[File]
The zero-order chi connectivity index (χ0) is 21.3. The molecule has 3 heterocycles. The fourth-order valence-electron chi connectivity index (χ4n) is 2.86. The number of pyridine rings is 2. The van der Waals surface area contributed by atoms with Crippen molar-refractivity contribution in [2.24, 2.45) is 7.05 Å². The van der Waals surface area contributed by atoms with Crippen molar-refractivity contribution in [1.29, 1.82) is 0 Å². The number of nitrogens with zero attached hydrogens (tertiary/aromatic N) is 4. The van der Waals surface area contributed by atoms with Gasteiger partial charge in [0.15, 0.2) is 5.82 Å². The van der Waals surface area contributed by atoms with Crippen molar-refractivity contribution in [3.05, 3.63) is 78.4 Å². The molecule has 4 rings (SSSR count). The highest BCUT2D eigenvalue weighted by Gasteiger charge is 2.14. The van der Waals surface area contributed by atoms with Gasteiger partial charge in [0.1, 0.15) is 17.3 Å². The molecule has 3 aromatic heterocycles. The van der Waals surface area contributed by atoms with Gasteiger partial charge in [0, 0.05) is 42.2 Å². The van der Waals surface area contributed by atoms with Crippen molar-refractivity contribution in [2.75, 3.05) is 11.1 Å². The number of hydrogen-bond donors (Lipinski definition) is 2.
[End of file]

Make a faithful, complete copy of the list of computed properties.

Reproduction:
The zero-order chi connectivity index (χ0) is 21.3. The molecule has 3 heterocycles. The fourth-order valence-electron chi connectivity index (χ4n) is 2.86. The number of pyridine rings is 2. The van der Waals surface area contributed by atoms with Crippen molar-refractivity contribution in [2.24, 2.45) is 7.05 Å². The van der Waals surface area contributed by atoms with Crippen molar-refractivity contribution in [1.29, 1.82) is 0 Å². The number of nitrogens with zero attached hydrogens (tertiary/aromatic N) is 4. The van der Waals surface area contributed by atoms with Gasteiger partial charge in [0.15, 0.2) is 5.82 Å². The van der Waals surface area contributed by atoms with Crippen molar-refractivity contribution in [3.05, 3.63) is 78.4 Å². The molecule has 4 rings (SSSR count). The highest BCUT2D eigenvalue weighted by Gasteiger charge is 2.14. The van der Waals surface area contributed by atoms with Gasteiger partial charge in [0.1, 0.15) is 17.3 Å². The molecule has 3 aromatic heterocycles. The van der Waals surface area contributed by atoms with Gasteiger partial charge in [0, 0.05) is 42.2 Å². The van der Waals surface area contributed by atoms with Crippen molar-refractivity contribution in [2.75, 3.05) is 11.1 Å². The number of hydrogen-bond donors (Lipinski definition) is 2.